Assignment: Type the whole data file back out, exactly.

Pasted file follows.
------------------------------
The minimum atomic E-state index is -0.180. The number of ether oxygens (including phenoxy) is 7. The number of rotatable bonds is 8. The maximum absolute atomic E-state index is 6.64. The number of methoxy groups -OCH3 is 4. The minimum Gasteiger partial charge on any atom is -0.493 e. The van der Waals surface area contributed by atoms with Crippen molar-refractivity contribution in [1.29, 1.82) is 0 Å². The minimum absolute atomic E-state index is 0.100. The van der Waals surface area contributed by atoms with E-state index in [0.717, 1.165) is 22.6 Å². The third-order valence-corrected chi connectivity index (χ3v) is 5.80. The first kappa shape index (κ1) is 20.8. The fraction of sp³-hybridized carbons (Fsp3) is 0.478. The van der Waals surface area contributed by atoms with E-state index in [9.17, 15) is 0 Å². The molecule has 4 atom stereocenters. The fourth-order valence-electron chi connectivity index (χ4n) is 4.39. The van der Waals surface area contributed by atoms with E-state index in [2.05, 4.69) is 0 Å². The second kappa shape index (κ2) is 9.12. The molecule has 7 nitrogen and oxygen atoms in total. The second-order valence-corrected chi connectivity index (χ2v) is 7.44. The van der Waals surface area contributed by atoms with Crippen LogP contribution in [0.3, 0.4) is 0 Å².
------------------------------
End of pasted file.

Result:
The minimum atomic E-state index is -0.180. The number of ether oxygens (including phenoxy) is 7. The number of rotatable bonds is 8. The maximum absolute atomic E-state index is 6.64. The number of methoxy groups -OCH3 is 4. The minimum Gasteiger partial charge on any atom is -0.493 e. The van der Waals surface area contributed by atoms with Crippen molar-refractivity contribution in [1.29, 1.82) is 0 Å². The minimum absolute atomic E-state index is 0.100. The van der Waals surface area contributed by atoms with E-state index in [0.717, 1.165) is 22.6 Å². The third-order valence-corrected chi connectivity index (χ3v) is 5.80. The first kappa shape index (κ1) is 20.8. The fraction of sp³-hybridized carbons (Fsp3) is 0.478. The van der Waals surface area contributed by atoms with E-state index in [9.17, 15) is 0 Å². The molecule has 4 atom stereocenters. The fourth-order valence-electron chi connectivity index (χ4n) is 4.39. The van der Waals surface area contributed by atoms with E-state index in [2.05, 4.69) is 0 Å². The second kappa shape index (κ2) is 9.12. The molecule has 7 nitrogen and oxygen atoms in total. The second-order valence-corrected chi connectivity index (χ2v) is 7.44. The van der Waals surface area contributed by atoms with Crippen LogP contribution in [0.3, 0.4) is 0 Å².